Every time I go in for my six month physical, I feel like I’m getting an oil change. Each of my levels is checked to make sure they are functioning the way they should. I’m asked the same questions I was asked six months ago. Are you getting enough exercise? Are you eating right? Do you feel safe at home?
The answers don’t change. I’ve never done the right amount of exercising. I’m physically active when I know I’m moving, which often is as simple as getting out of bed. I eat the same way I did when I was twenty five, but now the exercise I’m not doing is catching up with the caloric intake. I feel safe at home. I’ve always felt safe at home until someone started asking me if I feel safe at home. The thought never occurred to me before.
Suddenly when we get older, we are somehow treated like little children again. It is assumed that we have lost all our mental faculties – our physical stamina – our ability to think, reason and take care of ourselves. Today there are more people who call themselves senior citizens then ever before. I used to think being a senior was a place of honor. Now that I am one, I’m having second thoughts.
I’m still a viable part of my community. I am active in the community theatre scene. I have a social life. I am involved in church activities. I spend time with friends, but I also enjoy being alone. I have lost a few inches in height, but still feel I stand as tall as most of my peers. I believe I am here for a purpose. I’m still trying to figure out what that is. I love to write and spend hours a day doing so. I still enjoy puttering in my garden, though now my body requires more H2O because I sweat more than I did when I wasn’t doing all that exercise as a youngster.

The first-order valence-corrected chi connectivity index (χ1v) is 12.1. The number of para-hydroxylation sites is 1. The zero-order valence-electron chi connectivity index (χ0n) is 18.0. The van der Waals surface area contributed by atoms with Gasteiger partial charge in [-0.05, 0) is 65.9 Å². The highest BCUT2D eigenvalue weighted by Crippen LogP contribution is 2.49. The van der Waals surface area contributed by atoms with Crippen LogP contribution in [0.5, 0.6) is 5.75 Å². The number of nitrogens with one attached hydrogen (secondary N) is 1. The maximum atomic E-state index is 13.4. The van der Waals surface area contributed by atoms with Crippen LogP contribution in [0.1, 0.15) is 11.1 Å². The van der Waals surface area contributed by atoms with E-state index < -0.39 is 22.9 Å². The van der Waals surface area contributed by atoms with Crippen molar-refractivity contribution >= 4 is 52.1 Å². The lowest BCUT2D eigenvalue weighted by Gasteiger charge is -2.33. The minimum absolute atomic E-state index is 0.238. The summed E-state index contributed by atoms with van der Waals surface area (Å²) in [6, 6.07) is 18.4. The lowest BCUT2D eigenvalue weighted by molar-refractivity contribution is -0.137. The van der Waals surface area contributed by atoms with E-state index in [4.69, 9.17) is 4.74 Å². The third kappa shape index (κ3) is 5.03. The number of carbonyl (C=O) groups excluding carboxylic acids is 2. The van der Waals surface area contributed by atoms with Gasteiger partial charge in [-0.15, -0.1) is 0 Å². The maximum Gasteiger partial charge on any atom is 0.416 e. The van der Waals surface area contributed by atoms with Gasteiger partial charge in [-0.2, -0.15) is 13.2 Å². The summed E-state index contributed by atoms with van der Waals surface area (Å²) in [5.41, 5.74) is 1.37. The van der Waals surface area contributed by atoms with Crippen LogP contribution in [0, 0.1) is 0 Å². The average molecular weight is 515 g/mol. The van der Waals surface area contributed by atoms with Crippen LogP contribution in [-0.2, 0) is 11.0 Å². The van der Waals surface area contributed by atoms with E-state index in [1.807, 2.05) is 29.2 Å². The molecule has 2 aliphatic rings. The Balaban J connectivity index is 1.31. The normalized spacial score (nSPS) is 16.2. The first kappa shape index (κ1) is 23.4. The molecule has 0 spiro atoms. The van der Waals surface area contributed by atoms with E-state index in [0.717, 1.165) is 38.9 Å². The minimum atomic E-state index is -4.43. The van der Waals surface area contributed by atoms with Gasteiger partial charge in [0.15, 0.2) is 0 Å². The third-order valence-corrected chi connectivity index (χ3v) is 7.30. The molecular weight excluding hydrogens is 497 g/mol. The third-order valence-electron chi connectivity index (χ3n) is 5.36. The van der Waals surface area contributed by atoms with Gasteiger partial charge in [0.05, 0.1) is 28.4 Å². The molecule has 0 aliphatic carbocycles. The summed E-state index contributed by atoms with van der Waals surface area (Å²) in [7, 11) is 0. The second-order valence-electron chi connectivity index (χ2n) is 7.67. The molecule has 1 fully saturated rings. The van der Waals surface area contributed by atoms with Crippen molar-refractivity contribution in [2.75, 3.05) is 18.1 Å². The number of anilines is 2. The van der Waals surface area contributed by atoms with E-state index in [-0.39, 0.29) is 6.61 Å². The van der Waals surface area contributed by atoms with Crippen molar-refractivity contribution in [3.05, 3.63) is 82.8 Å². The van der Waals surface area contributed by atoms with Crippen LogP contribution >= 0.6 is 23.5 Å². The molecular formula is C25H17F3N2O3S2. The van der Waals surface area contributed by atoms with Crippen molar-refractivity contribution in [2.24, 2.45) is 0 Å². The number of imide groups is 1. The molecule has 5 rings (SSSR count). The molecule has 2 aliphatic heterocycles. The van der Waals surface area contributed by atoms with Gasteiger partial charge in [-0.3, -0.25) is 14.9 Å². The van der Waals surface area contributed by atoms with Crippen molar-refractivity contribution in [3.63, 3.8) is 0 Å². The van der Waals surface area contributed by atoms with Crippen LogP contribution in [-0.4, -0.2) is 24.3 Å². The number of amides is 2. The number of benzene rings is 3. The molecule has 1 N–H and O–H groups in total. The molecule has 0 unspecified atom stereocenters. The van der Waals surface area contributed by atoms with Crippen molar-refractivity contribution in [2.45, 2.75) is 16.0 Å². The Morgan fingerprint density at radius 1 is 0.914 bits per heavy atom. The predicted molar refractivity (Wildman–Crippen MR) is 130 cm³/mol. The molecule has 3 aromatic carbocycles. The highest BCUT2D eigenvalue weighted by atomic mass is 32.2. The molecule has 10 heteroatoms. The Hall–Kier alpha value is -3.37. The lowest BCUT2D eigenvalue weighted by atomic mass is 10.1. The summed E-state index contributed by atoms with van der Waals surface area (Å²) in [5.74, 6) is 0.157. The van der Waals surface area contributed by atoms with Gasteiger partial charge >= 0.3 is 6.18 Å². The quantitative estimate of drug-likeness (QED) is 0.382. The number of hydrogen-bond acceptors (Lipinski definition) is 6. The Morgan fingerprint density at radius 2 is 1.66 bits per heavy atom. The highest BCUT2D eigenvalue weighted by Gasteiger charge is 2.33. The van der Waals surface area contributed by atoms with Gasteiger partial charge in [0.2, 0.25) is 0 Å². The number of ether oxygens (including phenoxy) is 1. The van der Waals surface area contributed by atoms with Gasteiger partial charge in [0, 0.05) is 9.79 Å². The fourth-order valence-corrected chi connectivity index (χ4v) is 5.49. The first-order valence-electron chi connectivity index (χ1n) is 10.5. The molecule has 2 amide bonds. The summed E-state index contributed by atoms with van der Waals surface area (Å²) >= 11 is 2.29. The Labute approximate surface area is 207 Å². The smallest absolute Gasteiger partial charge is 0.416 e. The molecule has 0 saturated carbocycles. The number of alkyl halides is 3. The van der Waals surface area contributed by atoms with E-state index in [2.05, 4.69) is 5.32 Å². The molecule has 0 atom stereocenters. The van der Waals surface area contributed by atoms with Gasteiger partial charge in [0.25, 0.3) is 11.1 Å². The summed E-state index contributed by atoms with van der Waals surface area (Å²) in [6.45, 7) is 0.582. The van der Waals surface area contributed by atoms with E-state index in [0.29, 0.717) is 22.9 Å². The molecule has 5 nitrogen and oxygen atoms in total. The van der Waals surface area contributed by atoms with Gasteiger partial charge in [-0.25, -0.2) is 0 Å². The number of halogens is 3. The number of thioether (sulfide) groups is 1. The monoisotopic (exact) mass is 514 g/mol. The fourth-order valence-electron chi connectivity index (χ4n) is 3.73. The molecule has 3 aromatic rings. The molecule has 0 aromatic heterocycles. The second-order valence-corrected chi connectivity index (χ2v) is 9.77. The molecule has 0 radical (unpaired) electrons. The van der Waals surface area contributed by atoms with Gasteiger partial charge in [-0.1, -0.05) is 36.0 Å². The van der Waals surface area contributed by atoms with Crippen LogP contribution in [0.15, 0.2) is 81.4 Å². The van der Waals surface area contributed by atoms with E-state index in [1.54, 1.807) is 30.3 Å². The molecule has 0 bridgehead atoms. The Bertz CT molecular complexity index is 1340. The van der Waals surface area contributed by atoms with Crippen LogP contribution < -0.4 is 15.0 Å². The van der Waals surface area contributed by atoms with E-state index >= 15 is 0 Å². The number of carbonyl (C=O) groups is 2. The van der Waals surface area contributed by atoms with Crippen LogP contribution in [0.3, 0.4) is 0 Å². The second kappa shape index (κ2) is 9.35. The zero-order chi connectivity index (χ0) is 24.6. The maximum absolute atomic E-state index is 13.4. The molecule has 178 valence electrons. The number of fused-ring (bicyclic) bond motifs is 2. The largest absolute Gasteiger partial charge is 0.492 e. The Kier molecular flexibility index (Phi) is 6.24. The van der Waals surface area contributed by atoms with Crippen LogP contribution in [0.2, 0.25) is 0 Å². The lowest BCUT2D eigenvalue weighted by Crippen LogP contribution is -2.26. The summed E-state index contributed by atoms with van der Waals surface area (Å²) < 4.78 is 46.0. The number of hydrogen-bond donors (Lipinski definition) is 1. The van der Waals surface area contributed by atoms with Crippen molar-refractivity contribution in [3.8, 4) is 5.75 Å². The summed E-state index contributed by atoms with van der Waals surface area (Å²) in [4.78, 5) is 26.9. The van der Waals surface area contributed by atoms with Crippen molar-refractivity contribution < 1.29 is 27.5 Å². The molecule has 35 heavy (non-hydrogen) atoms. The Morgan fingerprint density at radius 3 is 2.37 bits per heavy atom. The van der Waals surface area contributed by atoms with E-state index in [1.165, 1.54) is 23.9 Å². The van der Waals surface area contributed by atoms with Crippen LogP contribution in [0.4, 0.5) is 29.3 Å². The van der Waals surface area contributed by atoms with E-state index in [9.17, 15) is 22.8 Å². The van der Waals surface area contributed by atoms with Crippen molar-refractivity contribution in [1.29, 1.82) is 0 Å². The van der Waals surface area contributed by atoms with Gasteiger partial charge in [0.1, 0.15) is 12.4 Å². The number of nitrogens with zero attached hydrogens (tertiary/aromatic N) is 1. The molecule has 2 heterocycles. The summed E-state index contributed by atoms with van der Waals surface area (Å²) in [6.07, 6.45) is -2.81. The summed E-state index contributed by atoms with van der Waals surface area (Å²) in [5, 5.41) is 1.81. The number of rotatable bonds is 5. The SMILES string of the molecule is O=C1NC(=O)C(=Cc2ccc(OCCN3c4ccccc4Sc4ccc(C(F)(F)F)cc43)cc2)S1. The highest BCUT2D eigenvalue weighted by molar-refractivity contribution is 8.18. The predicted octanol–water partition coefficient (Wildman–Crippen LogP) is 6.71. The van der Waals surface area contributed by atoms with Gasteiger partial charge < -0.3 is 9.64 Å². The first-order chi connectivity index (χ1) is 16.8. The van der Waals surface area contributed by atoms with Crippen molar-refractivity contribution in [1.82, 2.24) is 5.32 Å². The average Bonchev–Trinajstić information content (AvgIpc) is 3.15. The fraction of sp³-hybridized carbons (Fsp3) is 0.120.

As I approach another birthday, I always like to take a look at what I’ve accomplished through my time on this planet. It’s like getting a 100,000 mile checkup. Things are beginning to break down and parts have to be replaced. The spark plugs need changing and the belts need tightening, but the engine is still OK and should last for a while longer.
We never know how long we have left. My time could be up today. I could live another twenty years. When looking at a life, we should really look forward rather than back. The miles we’ve put on during our existence have taken us on many adventures. We’ve seen many things and discovered much about the world around us, but the truth is looking back isn’t always the best way to live. Pressing on to the final victory, which has already been won for us, forces us to look ahead. God has given these years as a time of grace – a time to make a difference in the life of another person – a time to share the love of God – a time to spend wisely.